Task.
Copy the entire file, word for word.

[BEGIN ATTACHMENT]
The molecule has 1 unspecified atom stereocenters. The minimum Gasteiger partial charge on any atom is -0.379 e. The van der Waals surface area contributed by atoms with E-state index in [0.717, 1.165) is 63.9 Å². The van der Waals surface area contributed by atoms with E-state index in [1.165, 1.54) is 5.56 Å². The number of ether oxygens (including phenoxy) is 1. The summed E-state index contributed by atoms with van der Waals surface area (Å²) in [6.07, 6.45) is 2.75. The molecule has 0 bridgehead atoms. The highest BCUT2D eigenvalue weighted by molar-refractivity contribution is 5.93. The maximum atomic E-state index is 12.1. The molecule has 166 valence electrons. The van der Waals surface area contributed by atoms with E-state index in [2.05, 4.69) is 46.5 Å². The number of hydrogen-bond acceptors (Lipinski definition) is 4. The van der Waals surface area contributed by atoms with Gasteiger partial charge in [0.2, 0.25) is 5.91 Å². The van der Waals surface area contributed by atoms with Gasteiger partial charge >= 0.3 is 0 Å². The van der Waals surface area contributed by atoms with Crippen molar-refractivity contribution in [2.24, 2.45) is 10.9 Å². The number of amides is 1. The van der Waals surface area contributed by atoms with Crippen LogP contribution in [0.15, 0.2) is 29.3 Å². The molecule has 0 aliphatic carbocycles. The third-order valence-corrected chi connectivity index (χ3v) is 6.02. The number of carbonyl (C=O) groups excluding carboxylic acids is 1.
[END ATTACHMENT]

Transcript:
The molecule has 1 unspecified atom stereocenters. The minimum Gasteiger partial charge on any atom is -0.379 e. The van der Waals surface area contributed by atoms with E-state index in [0.717, 1.165) is 63.9 Å². The van der Waals surface area contributed by atoms with E-state index in [1.165, 1.54) is 5.56 Å². The number of ether oxygens (including phenoxy) is 1. The summed E-state index contributed by atoms with van der Waals surface area (Å²) in [6.07, 6.45) is 2.75. The molecule has 0 bridgehead atoms. The highest BCUT2D eigenvalue weighted by molar-refractivity contribution is 5.93. The maximum atomic E-state index is 12.1. The molecule has 166 valence electrons. The van der Waals surface area contributed by atoms with E-state index in [2.05, 4.69) is 46.5 Å². The number of hydrogen-bond acceptors (Lipinski definition) is 4. The van der Waals surface area contributed by atoms with Gasteiger partial charge in [0.2, 0.25) is 5.91 Å². The van der Waals surface area contributed by atoms with Gasteiger partial charge >= 0.3 is 0 Å². The van der Waals surface area contributed by atoms with Crippen molar-refractivity contribution in [2.24, 2.45) is 10.9 Å². The number of amides is 1. The van der Waals surface area contributed by atoms with Crippen LogP contribution in [0.15, 0.2) is 29.3 Å². The molecule has 0 aliphatic carbocycles. The third-order valence-corrected chi connectivity index (χ3v) is 6.02. The number of carbonyl (C=O) groups excluding carboxylic acids is 1.